Talks and Tours
Gallery Tour: Highlights of the CMA Collection
A guided tour provides an overview of European and American art in the CMA collection.
The Columbia Museum of Art opened its doors in 1950 and could have been rightly characterized as architecturally small in size, nationally remote in location, and artistically modest in terms of collection. Today, the opposite is true: the CMA is housed in a sleek, state-of-the-art facility in the heart of downtown Columbia, and the collection has grown to include art of international significance.Visit Us
Visitors to the CMA will discover a world-class collection of Renaissance and Baroque art, a major gift to Columbia from the Samuel H. Kress Foundation. Among the Kress masterworks is a tender and beautiful Nativity by the legendary Florentine artist, Botticelli. This Nativity is the only fresco by the artist in the United States and the only one in a location outside of Italy. Another is the soft and sophisticated portrait of St. Mary Magdalene by the renowned Ambrosius Benson, but one of many stellar portraits given by Kress.
And, there is the CMA's spectacular View of the Seine by the immortal French impressionist, Claude Monet, the centerpiece of the museum's later European art. It is a treasure for our audience to come upon, as is the CMA's rich display of decorative arts that includes silver, stained glass and an impressive array of Chinese export porcelain. Indeed, the CMA's holdings in Asian art—from snuff bottles to elegant ceramic camels—is a breathtaking collection unto itself.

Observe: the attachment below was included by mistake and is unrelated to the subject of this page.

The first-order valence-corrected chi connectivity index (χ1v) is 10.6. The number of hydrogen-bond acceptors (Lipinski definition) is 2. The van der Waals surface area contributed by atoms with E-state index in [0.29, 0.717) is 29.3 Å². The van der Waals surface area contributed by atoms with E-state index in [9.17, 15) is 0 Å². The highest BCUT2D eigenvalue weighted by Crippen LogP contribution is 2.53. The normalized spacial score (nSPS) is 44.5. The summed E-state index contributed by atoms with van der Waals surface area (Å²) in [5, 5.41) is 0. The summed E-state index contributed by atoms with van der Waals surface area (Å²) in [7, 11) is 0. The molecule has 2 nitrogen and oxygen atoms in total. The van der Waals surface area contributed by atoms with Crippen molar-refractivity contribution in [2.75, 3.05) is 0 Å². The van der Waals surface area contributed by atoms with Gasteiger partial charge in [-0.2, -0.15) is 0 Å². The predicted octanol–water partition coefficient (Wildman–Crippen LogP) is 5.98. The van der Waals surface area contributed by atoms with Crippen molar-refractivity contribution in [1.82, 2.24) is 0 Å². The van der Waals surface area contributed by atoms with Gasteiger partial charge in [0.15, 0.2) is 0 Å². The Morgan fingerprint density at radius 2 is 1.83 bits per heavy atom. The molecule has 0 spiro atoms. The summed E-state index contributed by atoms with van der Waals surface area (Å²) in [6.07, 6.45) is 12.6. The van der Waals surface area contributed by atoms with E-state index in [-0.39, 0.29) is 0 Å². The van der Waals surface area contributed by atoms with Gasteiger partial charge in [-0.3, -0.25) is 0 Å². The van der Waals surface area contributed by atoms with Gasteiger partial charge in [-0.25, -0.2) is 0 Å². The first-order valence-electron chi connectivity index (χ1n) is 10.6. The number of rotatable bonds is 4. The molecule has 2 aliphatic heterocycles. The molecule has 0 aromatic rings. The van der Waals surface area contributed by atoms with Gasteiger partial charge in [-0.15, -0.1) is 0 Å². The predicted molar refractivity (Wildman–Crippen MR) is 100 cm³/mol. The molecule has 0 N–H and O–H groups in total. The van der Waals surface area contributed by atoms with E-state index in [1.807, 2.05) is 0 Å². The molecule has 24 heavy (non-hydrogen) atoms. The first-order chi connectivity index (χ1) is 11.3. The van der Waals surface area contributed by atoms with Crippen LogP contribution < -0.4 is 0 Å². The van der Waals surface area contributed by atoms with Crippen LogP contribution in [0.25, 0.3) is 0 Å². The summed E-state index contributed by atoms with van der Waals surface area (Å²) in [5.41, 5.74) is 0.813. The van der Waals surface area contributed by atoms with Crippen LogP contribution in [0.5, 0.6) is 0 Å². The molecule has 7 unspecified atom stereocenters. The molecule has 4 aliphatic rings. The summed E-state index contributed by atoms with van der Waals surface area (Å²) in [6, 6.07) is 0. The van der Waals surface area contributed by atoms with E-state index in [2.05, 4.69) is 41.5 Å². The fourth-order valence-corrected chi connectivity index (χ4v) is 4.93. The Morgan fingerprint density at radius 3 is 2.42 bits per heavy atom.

In American art, the CMA enjoys extensive holdings in all media. In sculpture, there is Frederic Remington's classic and still-thrilling Bronco Buster; in painting, Charles Willson Peale's sanguine portrait of our first President, George Washington; in furniture, Duncan Phyfe's elegant sofa; and on paper, Edward Hopper's mysterious and evocative Night Shadows. These works and more serve as prelude to the CMA's growing collection of contemporary art that now features Tom Wesselman, Andy Warhol, Chuck Close, and Sally Mann among many others.
Most viewers feel separated from the works sitting on the wall; it is hard to see how a painting from six centuries past could have any relevance to our modern society. But the fact of the matter is these seemingly ancient works retain historical and cultural relevance and can tell us a lot about our modern selves.Learn More
The Columbia Museum of Art recently acquired the suite of Mao Zedong prints by Andy Warhol. After a trip to the art conservator they are finally here! Chief Curator, Will South, describes the process of conservation these prints underwent before making their way to our door.Watch the Video